Dahla Dam – increasing the height vs nature-based watershed management

While the proposal to increase the height of Afghanistan’s Dahla Dam will increase the storage capacity, only nature-based watershed management will address the root problem of sedimentation that caused the reduction in the reservoir’s capacity, and prevent flooding that is exacerbated by climate change.

You would have heard about wars in Afghanistan, but probably not about the natural disasters that ruin people's lives and livelihoods in the blink of an eye.

Besides the impact of decades of civil unrest, natural disasters have also crippled the economy. This drove 51% of the population to live below the poverty line i.e., spending less than USD 1.90 per day, as per the National Statistics and Information Authority report of 2020.

On the other side, climate change is wreaking havoc on nearly every aspect of life. Despite low CO2 emissions, Afghanistan is one of the countries hit hardest by human-induced climate change.

In a single month, the country experienced all the extreme weather events. In June 2022, there was snow in Bamyan, forest fires in Nuristan and Kunar, and flash floods in several provinces. There were unverified reports of disastrous hailstorms in the eastern region. A climate shock indeed for everyone!

The floods are of particular concern as they affect the water needs of the country.

Aerial view of the Dahla Dam in 2012. Photo: Mark Ray
Ghazi Dam in Kabul filled with sedimentation. Photo: Sanaullah Salam

Sedimentation in dams

Dams play an important function in regulating a river’s flow and ensuring that the country’s water needs are met. However, reservoirs in Afghanistan lack this ability to manage flow not only because there are fewer of them, but also because their storage capacity has been falling steadily due to high sediment input.

Afghanistan is a mountainous country with only 2.1% forests, according to Food and Agriculture Organization of the United Nations (FAO). This too is dwindling fast as a result of illegal logging and forest fires.

The steep slopes in the headwaters, along with poor soil infiltration capacity often transform precipitation into a violent flood. This not only disrupts daily life but also creates a bigger and unseen problem – siltation in reservoirs.

Arghandab irrigation canals without water in summer months due to decreased storage in Dahla dam. Photo: Photo: Sanaullah Salam

Is increasing dam height the solution?

The majority of dams in Afghanistan lost significant storage capacity owing to siltation. Ghazi Dam in Kabul is a classic example of massive sedimentation.

Similar is the case with Dahla Dam, built on the Arghandab River, located around 40 kilometres north to the provincial capital of Kandahar. Due to silt deposition in the reservoir, the volume of Dahla Dam has decreased by 40% since its construction in 1952, according to Asian Development Bank's Arghandab Integrated Water Resources Development Project Report of May 2019.

Because of the reduced capacity, high spring flows need to be released and cannot be retained for later use such as irrigation. The cause for such a situation is self-evident: A barren catchment without vegetative cover can produce nothing except tons of sediments pouring into reservoirs, turning the reservoirs dysfunctional and finally rendering them dead.

To compensate for the loss of storage in Dahla Dam, Afghanistan's Democratic government in 2019 chose a typical grey approach, namely increasing the height of the dam. The Asian Development Bank committed to offer financial support. However the plan has not yet been executed due to political instability. To date, the Taliban-led government has halted all development projects.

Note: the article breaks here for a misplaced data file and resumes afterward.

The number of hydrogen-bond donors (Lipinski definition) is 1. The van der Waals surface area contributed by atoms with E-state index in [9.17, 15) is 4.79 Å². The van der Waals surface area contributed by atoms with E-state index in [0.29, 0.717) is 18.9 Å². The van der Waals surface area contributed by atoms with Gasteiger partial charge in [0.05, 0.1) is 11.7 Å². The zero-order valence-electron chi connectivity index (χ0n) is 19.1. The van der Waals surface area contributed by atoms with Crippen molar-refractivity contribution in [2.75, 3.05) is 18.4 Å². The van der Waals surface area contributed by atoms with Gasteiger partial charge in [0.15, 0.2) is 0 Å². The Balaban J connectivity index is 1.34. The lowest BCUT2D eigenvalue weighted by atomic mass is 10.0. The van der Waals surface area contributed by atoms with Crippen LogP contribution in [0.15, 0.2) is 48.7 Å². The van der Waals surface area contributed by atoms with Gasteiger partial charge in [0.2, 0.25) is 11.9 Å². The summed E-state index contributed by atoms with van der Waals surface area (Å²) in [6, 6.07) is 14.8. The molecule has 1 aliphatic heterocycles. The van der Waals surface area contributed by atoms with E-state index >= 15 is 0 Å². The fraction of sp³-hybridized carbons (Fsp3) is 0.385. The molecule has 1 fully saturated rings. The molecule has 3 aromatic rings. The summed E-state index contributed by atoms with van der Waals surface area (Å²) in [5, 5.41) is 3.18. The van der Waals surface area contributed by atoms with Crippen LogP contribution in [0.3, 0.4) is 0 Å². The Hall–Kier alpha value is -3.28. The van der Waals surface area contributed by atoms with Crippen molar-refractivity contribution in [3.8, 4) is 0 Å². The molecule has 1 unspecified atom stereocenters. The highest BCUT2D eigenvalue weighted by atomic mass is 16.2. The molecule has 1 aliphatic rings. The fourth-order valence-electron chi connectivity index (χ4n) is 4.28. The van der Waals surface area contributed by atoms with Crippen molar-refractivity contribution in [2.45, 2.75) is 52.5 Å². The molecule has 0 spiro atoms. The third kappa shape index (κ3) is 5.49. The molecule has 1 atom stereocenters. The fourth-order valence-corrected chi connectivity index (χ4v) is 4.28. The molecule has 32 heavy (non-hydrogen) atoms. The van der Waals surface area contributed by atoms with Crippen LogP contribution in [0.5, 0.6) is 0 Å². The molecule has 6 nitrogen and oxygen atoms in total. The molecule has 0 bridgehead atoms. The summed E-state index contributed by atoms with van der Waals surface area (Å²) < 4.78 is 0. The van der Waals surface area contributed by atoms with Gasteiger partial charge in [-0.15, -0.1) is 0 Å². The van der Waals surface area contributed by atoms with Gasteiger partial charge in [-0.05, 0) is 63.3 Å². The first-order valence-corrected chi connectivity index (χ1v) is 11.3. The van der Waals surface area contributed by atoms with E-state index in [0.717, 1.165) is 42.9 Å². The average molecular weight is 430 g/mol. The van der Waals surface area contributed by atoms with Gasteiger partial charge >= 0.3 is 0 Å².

The proposed solution will increase the storage capacity. However, it does not address the core issue as the problem is not in the reservoir itself, but with the watershed that contributed to it.

Dahla Dam in Kandahar. Photo: Arif Mirkhel

Nature-based watershed management

To fulfill two needs with one deed, watershed management, primarily focusing on nature-based solution (NbS) should be prioritised and implemented in each basin.

In the effort to reduce soil erosion, afforestation, a typical nature-based solution, will be highly effective. Plant roots help to firmly hold the soil layer, making it more resilient against erosion by water and wind.

Terraces constructed for plantation in a watershed project. Photo: Naseebullah Rasooli

Terracing is another green agricultural practice that converts hilly places into farmlands by constructing ridge platforms. Terraces, in addition to producing agricultural goods, minimise soil erosion by slowing and reducing the erosive energy of runoff in areas with steep slopes.

Water conservation bunds are also of high importance when it comes to soil conservation. The bunds not only reduce overflow but also allow rainwater to seep into the soil.

All these nature-based solutions significantly contribute to reduced soil erosion, which results in less sediment transport to dams. It will also improve soil infiltration capacity, reduce runoff, recharge the rapidly declining groundwater level, and alleviate the risk of downstream flooding.

Furthermore, watershed management will generate hundreds of thousands of jobs for local communities whose livelihoods are threatened by the adverse impacts of climate change. To put a long story short, watershed management is by far the only win-win strategy.

Storyteller

Sanaullah Salam is a water management specialist from Afghanistan. He is currently studying at IHE Delft Institute for Water Education in the Netherlands.

Cover photo by Sanaullah Salam. Ghazi Dam in Kabul filled with sedimentation.

Author’s views are his own and do not reflect that of our organisation.

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